Our look is all about the wood. So here's some more about the woods we like to use.
Over the last few years we've been researching and networking with a small group of timber merchants and suppliers from around the world to be able to offer you the most unique and beautiful woods we can find.
In the UK we work with suppliers who mill stunning indigenous woods. In London our partners are often able to provide quite specific information about a wood's provenance - and we think it's pretty cool to know exactly where and when a guitar grew.
Scroll down for a breakdown of the woods we normally use for builds. Included are links to the excellent Wood Database for anyone who really wants to research weights, hardness and other data.
Tonewood - a topic of endless debate amongst guitarists - the extent to which the wood that your guitar's made from affects its tone.
In the notes below we've referred to some of the generally perceived qualities of some of the woods used in guitar building. And we recognise that sometimes differences in tone can be obvious and may be attributed to a guitar's body or neck wood.
Be aware though that there are very many others variables that can affect your guitar's tone - EQ, amplification, playing style, pickups, strings, capacitors, nuts, pots and whether a body is hollow, solid or chambered all contribute to shaping an electric guitar's tone. And some or all of them combined can easily negate any differences between the characteristics of individual 'tone woods'.
Consequently, when it comes to choosing the woods for our guitar builds, we place equal importance not only on how woods are likely to shape your guitar's tone, but also how they look, how easy they are to work, how they finish differently, and of course how heavy or light a body they will make.
Tulipwood /Poplar is related to rosewood and is a popular choice for lighter weight guitars. Some pieces can have stunning green or purple stripes and swirls, but others can be fairly dull and uninspiring, though similar to maple at times - so Tulipwood is often the choice for guitars that end up having a painted finish. We like to combine plainer tulipwood bodies with other more decorative or figured tops.
The Tonewood Datasource says tulipwood has "loud, warm and good separation of notes; astrong bass, rich overtones and a sustained resonance."
Average Dried Weight: 455 kg/m3
Janka Hardness: 540lb/f (2,400 N)
One of our favourite suppliers in London has large stocks of London Plane from the recent clearing of St James Gardens London, in preparation for the expansion of London Euston Station. St James Gardens had originally been planned and planted in the late 1780s, so the more unusual London Plane makes for a unique, 200 year old guitar body!
London Plane (also known as Lasewood or Leopardwood) is very similar to sycamore in how it works and finishes. It's a pretty dense, straight grained, fairly hard wood that takes a variety of finishes well.
The Tonewood Datasource says that London Plane has "pronounced low-mids, clear high-mids, slightly dark, warm and round. The sound warms as it ages and falls between Maple and Claro Walnut with a good treble."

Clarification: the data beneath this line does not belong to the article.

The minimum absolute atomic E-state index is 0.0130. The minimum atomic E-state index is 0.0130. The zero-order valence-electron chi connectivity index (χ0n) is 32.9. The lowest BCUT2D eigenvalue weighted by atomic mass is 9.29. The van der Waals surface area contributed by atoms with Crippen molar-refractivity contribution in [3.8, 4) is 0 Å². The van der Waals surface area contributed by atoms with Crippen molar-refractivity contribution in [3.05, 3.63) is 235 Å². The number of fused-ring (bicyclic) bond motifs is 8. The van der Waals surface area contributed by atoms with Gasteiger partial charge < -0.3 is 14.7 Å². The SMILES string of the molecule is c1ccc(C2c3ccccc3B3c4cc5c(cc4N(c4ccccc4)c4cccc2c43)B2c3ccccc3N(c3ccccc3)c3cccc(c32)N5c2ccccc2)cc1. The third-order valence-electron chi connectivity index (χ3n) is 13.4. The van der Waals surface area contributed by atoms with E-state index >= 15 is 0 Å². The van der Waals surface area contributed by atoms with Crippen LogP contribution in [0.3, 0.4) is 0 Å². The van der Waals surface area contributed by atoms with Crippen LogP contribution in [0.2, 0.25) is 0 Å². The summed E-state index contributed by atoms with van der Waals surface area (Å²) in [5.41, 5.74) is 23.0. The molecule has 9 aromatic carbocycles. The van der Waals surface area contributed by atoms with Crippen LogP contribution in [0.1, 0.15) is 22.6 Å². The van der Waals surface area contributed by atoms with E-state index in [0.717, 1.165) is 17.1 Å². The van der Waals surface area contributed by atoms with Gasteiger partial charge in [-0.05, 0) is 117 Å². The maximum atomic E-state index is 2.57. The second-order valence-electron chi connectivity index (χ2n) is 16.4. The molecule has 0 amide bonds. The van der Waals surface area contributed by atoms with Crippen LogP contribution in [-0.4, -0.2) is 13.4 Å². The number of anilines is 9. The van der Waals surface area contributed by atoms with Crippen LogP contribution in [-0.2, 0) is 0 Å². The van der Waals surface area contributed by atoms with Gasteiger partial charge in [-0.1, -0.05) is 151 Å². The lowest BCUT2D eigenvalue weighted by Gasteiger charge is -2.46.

Average Dried Weight: 560 kg/m3
Janka Hardness: 940lb/f (4,180 N)
The British walnut we are normally offered in the UK is one of our favourite woods to work with, as it's easy to shape and looks fantastic with practically every finish, especially oiled or satin finishes. Walnut produces stunning chocolate coloured solid bodies and combines beautifully with contrasting tops for double-wood bodies.
The Tonewood DataSource says that walnut is "an excellent tonewood falling sonically between the warm dark sounds of East Indian Rosewood and the bright bell-like ring of Maple."
Average Dried Weight: 640 kg/m3
Janka Hardness: 1,220lb/f (5,410 N)
We're sometimes offered Sapele by our suppliers as an alternative to Mahogany - both have heartwood that is golden to reddish brown (there are at least half a dozen commonly available types of mahogany with varying colour tins and grain patterns), and the colour sometimes darkens with age, of course dependent on finishing.
Sapele and mahogany are often indistinguishable, but those who follow the 'tone wood creed' will tell you that Sapele produces more treble tones. We tend to use mahogany / sapele as a body wood combined with a more interesting or figured top, as we think it's a little dull to look at!
Average Dried Weight: 670 kg/m3
Janka Hardness: 1,410 lb/f (6,280 N)
A rare wood and an unusual choice for guitar building, yew is actually an evergreen softwood but with a density higher than many hardwoods.
The Tonewood DataSource says yew "is excellent tonally with a maple-like clarity, tight bass, but with very sweet, intimate and appealing overtones."
Average Dried Weight: 675 kg/m3
Janka Hardness: 1,520-1600 lb/f (6,760 N)
Ash has been a traditional choice for many guitar builders since Fender began using it on many modes from the early 1950s. Today however, ash is increasingly rare and difficult to source in large production quantities - so much so that in 2020 Fender announced that they planned to phase out the use of ash throughout their entire guitar range. At present we are still able to source ash body blanks for individual guitar commissions, so it remains a traditional solid body wood with a recognisable grain pattern and look.
The Tonewood DataSource says ash "provides a surprisingly loud and bright tonal character, with a strong midrange and a crisp and warm bass.."
Average Dried Weight: 680 kg/m3
Janka Hardness: 1,480 lb/f (6,580 N)
mahogany / sapele